# Weird pointer outcome

1. Oct 20, 2014

### Zondrina

1. The problem statement, all variables and given/known data

Not homework, but I don't really know where else to put this.

Below is some code and it's relevant output, but the output is what I'm concerned about.

2. Relevant equations

3. The attempt at a solution

Code (Text):

#include <stdio.h>
#include <stdlib.h>

void foo(int a, int b) {
int r = a+b;
a += 2;
printf("(AR1) r = %d, a = %d \n", r, a);
}

void foo2(int *a, int *b){
*a = (*a)*2;
b = a;
printf("(AR2) *a = %d, *b = %d \n", *a, *b);
}

int main() {
int x = 5, y = 2;
int *p = &x, *r = &y;
printf("(AR3) x = %d, y = %d, *p = %d, *r = %d \n", x, y, *p, *r);

foo(x,y);
printf("(AR4) x = %d, y = %d, *p = %d, *r = %d \n", x, y, *p, *r);

foo2(p,r);
printf("(AR5) x = %d, y = %d, *p = %d, *r = %d \n", x, y, *p, *r);

r++;
printf("(AR6) x = %d, y = %d, *p = %d, *r = %d \n", x, y, *p, *r);

return 0;
}

This produces the following output:

Code (Text):

(AR3) x = 5, y = 2, *p = 5, *r = 2
(AR1) r = 7, a = 7
(AR4) x = 5, y = 2, *p = 5, *r = 2
(AR2) *a = 10, *b = 10
(AR5) x = 10, y = 2, *p = 10, *r = 2
(AR6) x = 10, y = 2, *p = 10, *r = 10

Activation record 6 is of some interest. For some reason, when $r++$ is read, the pointer $r$ decides to point to the same value $p$ is pointing to (which is $x = 10$).

Why does this happen?

Executing $r++$ again interestingly made $r$ point to zero.

2. Oct 21, 2014

### milesyoung

'r' is of type 'pointer to int', i.e. it stores a memory address. When you execute 'r++', you're doing pointer arithmetic - you're increasing the memory address stored in 'r' by sizeof(int). That so happens to be the address of 'x'.

3. Oct 21, 2014

### milesyoung

As a sidenote: If you want to know why incrementing 'r' makes it point to 'x', you should look up how variables are allocated on the stack and how that's typically organized in memory for your platform.

4. Oct 21, 2014

### Staff: Mentor

There's a phrase that's useful to memorize:
Assuming that ptr is a pointer variable, then the expressions ptr + 1 and ptr++ will have different values depending on how ptr is declared.

If ptr is of type char *, then ptr + 1 and ptr++ both contain the address of the next byte in memory (assuming a char is a single byte).
If ptr is of type int *, then ptr + 1 and ptr++ both contain the address of the next int in memory, which likely will be four bytes higher in memory, assuming an int is four bytes.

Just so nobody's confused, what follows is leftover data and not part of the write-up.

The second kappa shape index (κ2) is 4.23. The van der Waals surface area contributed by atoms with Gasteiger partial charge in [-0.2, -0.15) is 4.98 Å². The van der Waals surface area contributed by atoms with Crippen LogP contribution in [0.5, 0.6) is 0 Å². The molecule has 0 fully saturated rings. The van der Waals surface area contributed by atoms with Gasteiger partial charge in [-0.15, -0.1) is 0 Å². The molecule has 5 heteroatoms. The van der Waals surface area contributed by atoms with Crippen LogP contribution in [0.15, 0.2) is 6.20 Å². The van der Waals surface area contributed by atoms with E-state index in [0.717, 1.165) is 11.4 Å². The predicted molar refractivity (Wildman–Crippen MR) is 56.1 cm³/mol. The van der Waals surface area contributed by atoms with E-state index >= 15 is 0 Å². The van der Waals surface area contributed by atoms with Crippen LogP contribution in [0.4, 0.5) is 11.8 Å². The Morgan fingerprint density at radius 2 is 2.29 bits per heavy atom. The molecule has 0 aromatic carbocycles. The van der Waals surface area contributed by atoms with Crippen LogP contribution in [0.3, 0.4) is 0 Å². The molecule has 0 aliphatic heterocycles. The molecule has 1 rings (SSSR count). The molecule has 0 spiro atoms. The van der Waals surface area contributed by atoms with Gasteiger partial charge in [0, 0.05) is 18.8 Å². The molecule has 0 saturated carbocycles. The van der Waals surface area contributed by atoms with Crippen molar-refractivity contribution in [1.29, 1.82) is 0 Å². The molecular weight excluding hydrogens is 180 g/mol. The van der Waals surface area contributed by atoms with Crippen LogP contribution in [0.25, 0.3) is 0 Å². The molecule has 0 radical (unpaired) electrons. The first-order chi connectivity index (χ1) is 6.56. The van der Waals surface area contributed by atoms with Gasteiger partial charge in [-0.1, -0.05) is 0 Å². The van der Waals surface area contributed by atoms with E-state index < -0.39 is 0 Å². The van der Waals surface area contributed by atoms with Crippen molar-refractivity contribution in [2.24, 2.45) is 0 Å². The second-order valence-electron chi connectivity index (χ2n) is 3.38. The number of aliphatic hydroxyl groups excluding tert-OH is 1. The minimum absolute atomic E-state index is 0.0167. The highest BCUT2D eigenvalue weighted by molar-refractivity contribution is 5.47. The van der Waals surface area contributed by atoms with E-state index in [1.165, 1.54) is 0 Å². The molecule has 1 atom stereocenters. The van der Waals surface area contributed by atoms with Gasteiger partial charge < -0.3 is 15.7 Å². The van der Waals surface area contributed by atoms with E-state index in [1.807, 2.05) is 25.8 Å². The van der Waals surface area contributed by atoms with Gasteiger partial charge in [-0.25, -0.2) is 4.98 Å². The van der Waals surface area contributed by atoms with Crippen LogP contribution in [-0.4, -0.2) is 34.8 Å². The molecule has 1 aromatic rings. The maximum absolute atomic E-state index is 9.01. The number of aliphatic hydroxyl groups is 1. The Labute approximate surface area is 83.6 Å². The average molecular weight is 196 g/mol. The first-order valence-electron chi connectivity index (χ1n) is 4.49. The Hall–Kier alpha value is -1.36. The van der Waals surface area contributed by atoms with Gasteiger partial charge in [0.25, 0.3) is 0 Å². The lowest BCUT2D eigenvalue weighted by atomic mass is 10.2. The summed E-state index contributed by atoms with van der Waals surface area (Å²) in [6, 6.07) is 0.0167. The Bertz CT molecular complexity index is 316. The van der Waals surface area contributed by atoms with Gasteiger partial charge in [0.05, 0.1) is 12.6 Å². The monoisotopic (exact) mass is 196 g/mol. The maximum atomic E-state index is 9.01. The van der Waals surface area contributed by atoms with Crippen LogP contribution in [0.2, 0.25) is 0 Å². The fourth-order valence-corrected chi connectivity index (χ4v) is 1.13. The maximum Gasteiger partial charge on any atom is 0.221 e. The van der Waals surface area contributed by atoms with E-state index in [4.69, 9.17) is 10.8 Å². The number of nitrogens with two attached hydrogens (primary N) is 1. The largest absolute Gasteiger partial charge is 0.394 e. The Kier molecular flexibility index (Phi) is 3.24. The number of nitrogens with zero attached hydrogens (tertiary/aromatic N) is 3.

Pointer decementing and subtracting an int value from a pointer variable work in a similar way.

5. Oct 23, 2014

### Zondrina

Thank you for making that apparent. So if I have n ints (not in an array) then ptr++ will point to the next integer (likely sizeof(int) higher in memory). I found that weird and counter-intuitive.

Usually we use a pointer to the address of the zero'ith element in an array (&arr[0] == arr). Makes more sense to do it that way anyway.

6. Oct 24, 2014

### milesyoung

You have no guarantee of this. Arrays in C are contiguous in the (virtual) memory space of your application, but variables with local scope, like your 'x', can be allocated however your compiler sees fit. 'ptr++' might point to garbage or perhaps even a virtual memory page that has no physical mapping yet, which will you give you a run-time error when you try to access it.

With that said, it's typical for most C compilers to allocate local variables, in order of appearance, in a LIFO structure in low memory (the stack), which grows "downwards" in memory from high to low memory addresses. Assuming a 4-byte int, the stack frame for 'main' in your application might look like this:

00000000, 'r'
00000004, 'p'
00000008, 'y'
0000000C, 'x'

So 'r' and 'r++' contain 0x8 and 0xC, respectively.

7. Oct 24, 2014

### Zondrina

I wonder why C99 does this; p++ could point you to the next address of a local variable, or it could go boom and point essentially nowhere. Pointer arithmetic on anything except array names seems to be tacky.

8. Oct 24, 2014

### nsaspook

It's 'tacky' when abused but when used in the right context (operating systems,embedded design,etc..) it's elegant.
http://www.cs.umd.edu/class/sum2003/cmsc311/Notes/BitOp/pointer.html

9. Oct 24, 2014

### milesyoung

I would agree with nsaspook here. When working "close to the metal" with resource-limited systems, it's very useful to be able to index directly into the address space.

However, it's certainly no secret that C allows you ample freedom in setting up a shot to the foot.

10. Oct 24, 2014

### Staff: Mentor

From the perspective of a developer who is writing applications, there's not much reason for you to use pointer arithmetic (such as incrementing a pointer) for memory that doesn't belong to an array.

From the perspective of someone writing operating system code, which was main reason C was created, there are good reasons, as nsaspook and milesyoung have already mentioned.